Since Bering is dealing with ‘rape’ only in a minimal sense, and rather contorting the impervious results of science to fit a distinct narrative, we might just stop there. But he does pre-empt criticism with a defence. Our discomfort with the evolutionary perspective, he explains, is founded on two fallacies of reasoning. First, biological determinism. Just because we might have evolved to rape (and fight rape) doesn’t mean we have to. Second, the naturalistic fallacy. Just because something is natural doesn’t make it right. Think of rape as an appendix. If you want to get rid of it, you first have to recognise it as part of your biological self.
These are fair points. But they butt up against at least two valid objections. The first is historical. Talking about rape and its causes has a heritage. It may be a fallacy to make a jump from scientific considerations to accounts of ethical action, but this is precisely what we have been doing for centuries. Many of the most persistent rape myths bear this kind of mark. It is biologically impossible for women to be taken against their will (their thigh muscles are too strong). Men can’t help themselves (rape is about making babies). Rape allegations are evidence of psychological immaturity (the result of scientifically-observable childhood fantasies). That doesn’t mean research into evolutionary traces and determinants is illegitimate. But it should force caution in the design and interpretation of this kind of work. Observing a correlation in the present and extrapolating a narrative connecting it to the primal soup without even looking at explanations closer to home is lazy. This is not politically correct. Its politically and historically literate.
The second objection is explanatory. The question of what an evolutionary explanation is and does is rather complicated. And setting complex social phenomena as amenable to either evolutionary or sociological explanations is itself pretty unhelpful. They don’t even really exist on the same level of analysis. More importantly, there is a subtler naturalistic trap than the one Bering identifies. An evolutionary explanation of rape may not justify actions, but it does shape and pre-determine what our response to it should be. That, after all, is part of the case for this kind of perspective: that it will help us end rape in the same way as it might help us end cancer.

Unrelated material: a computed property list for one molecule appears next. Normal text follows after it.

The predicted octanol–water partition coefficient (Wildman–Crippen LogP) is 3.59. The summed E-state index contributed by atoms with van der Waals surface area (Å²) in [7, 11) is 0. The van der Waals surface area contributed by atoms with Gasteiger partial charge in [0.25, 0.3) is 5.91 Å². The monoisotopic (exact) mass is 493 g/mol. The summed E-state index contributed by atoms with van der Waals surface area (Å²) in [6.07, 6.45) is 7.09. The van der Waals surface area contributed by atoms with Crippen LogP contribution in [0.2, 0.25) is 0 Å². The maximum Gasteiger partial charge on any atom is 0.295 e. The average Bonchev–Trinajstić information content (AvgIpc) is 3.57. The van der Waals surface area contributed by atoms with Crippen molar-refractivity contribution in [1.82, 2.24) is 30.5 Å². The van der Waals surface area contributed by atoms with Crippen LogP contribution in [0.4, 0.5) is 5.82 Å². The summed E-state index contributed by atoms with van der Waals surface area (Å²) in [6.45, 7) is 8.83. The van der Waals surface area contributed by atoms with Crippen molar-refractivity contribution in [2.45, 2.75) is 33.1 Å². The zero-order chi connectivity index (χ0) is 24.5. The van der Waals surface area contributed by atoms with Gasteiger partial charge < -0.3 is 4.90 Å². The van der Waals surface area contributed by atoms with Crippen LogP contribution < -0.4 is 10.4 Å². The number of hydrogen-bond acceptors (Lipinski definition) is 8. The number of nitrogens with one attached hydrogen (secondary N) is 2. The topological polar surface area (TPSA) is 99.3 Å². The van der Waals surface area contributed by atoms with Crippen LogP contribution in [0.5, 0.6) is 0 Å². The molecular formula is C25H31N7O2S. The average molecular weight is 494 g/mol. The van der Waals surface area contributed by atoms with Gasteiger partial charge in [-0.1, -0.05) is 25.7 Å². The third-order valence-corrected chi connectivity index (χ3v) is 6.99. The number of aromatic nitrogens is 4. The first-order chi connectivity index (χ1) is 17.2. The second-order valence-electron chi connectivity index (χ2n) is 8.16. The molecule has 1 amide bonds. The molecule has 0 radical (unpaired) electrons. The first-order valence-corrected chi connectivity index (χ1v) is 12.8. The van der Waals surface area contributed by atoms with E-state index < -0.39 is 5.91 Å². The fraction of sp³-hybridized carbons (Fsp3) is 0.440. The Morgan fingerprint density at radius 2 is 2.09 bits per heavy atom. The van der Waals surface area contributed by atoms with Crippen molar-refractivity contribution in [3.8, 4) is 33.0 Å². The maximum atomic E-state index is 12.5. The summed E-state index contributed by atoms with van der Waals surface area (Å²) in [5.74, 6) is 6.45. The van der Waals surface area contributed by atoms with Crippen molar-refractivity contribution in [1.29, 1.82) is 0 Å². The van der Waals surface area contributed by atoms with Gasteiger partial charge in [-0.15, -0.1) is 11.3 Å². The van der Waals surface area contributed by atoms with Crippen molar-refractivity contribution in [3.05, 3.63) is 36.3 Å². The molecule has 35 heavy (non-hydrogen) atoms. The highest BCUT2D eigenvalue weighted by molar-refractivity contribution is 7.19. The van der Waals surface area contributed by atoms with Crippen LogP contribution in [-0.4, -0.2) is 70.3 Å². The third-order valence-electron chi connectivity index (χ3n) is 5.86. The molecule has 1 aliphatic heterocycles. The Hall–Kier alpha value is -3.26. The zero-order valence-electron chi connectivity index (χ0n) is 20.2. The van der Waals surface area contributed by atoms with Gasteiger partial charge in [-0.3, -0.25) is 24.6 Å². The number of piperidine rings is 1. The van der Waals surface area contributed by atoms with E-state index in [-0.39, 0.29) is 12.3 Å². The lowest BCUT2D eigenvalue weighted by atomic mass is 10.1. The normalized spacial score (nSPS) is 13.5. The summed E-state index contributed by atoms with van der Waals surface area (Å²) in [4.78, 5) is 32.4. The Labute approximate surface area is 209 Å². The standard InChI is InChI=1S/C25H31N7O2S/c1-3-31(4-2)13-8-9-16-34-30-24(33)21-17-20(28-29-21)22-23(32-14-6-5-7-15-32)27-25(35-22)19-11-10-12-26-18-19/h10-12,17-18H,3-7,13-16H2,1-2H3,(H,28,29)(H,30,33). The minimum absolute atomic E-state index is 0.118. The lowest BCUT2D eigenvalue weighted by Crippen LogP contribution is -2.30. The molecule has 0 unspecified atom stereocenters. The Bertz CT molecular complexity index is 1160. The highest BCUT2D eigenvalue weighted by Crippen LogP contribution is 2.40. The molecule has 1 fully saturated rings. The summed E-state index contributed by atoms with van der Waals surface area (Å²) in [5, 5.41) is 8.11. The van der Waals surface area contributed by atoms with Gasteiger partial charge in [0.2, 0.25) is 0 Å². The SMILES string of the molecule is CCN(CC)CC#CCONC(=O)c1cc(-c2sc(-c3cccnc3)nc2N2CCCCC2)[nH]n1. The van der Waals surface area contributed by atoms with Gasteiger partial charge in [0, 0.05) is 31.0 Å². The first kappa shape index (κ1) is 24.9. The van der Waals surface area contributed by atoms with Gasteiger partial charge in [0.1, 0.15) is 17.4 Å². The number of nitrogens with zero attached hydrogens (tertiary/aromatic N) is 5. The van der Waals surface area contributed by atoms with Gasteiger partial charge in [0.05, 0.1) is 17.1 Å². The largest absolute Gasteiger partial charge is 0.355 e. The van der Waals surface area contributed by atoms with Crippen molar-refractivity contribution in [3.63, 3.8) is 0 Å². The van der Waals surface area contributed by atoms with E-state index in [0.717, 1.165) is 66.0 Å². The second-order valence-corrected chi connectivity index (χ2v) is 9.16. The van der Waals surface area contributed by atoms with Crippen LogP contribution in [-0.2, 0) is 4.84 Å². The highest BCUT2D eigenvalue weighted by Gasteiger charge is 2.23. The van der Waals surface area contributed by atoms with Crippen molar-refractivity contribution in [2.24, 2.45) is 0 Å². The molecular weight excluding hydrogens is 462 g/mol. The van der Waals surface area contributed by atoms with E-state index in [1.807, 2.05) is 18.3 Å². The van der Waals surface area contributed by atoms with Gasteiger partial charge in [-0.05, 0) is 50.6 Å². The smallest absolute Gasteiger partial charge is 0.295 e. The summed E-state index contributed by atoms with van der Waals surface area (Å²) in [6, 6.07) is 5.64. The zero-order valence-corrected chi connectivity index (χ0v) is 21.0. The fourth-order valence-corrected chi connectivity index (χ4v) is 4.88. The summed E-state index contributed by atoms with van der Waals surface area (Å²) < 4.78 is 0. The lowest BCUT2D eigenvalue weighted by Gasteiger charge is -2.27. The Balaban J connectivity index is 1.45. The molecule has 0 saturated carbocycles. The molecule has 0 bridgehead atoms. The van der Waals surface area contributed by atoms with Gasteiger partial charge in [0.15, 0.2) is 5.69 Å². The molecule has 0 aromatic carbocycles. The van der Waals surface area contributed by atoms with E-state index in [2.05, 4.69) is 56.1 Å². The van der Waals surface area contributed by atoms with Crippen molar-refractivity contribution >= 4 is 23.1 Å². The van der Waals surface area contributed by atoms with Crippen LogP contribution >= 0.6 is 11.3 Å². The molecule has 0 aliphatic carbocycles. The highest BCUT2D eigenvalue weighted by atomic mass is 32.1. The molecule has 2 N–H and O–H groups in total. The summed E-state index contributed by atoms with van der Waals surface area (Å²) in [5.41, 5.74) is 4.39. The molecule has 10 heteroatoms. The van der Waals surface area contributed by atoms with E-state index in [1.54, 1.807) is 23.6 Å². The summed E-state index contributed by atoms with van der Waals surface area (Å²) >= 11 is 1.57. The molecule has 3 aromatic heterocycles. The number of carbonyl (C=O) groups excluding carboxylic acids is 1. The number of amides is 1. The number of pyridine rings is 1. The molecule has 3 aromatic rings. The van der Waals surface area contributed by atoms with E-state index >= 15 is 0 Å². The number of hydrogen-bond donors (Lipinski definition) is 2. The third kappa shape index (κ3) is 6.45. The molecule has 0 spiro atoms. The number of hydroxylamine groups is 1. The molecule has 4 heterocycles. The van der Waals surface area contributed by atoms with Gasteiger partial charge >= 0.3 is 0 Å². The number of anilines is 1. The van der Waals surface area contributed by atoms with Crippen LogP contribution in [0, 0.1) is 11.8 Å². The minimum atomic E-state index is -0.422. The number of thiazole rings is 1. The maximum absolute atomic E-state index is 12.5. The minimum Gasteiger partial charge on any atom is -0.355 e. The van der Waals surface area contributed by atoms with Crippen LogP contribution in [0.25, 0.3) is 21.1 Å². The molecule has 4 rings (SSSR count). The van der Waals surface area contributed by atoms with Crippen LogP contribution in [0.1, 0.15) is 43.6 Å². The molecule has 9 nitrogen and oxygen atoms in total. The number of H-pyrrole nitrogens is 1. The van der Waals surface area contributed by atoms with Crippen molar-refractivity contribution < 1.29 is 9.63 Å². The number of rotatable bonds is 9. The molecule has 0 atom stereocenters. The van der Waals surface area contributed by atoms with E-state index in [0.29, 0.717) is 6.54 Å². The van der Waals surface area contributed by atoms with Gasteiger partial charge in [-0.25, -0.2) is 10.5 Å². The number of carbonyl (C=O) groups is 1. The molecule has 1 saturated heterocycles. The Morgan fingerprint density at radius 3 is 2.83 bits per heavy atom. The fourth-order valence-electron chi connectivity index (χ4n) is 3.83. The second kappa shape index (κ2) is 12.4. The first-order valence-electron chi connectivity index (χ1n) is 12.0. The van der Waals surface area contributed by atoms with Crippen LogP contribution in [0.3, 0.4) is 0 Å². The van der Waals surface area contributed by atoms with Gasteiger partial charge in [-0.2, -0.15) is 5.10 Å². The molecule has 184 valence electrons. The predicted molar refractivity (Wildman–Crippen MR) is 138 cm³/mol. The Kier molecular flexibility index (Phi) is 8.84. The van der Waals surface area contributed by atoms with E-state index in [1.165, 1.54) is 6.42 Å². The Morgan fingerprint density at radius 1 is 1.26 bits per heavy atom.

Framing rape as a male-on-female procreational strategy (and self-defence as a female-on-male baby-protection strategy) is politically and socially consequential. It makes a significant proportion (if not majority) of actually-existing rape invisible to us. It takes our attention away from social gender orders and ‘cultural transmission’. It conveys rape in the language of ‘mate selection’ and ‘genetic success’, not to mention the impoverished analytical language of ‘astounding truths’. It suggests that men rape because they are ugly. At the level of racism, it most certainly does do justificatory work, since if there is a hard kernel of genetic determinism in white-on-black hate, it can never be eradicated without gene therapy. It says that our interventions should take a particular form, and that our conceptions of what it is to be male and female should follow suit (at least in being realistic about what we are at some causal level). This is not nothing, and should unsettle easy resort to our putatively natural histories.
3 thoughts on “Rape & Rape Prevention: A Cod-Evolutionary Perspective”
“A Cod-Evolutionary Perspective” … can you tell us more about the fish, please?
‘Cod’ as in semi- or basic or vulgar. No fish involved I’m afraid, except in terms if how the incidence of rape in comparable mammals confirms or fails to confirm certain evolutionary assumptions…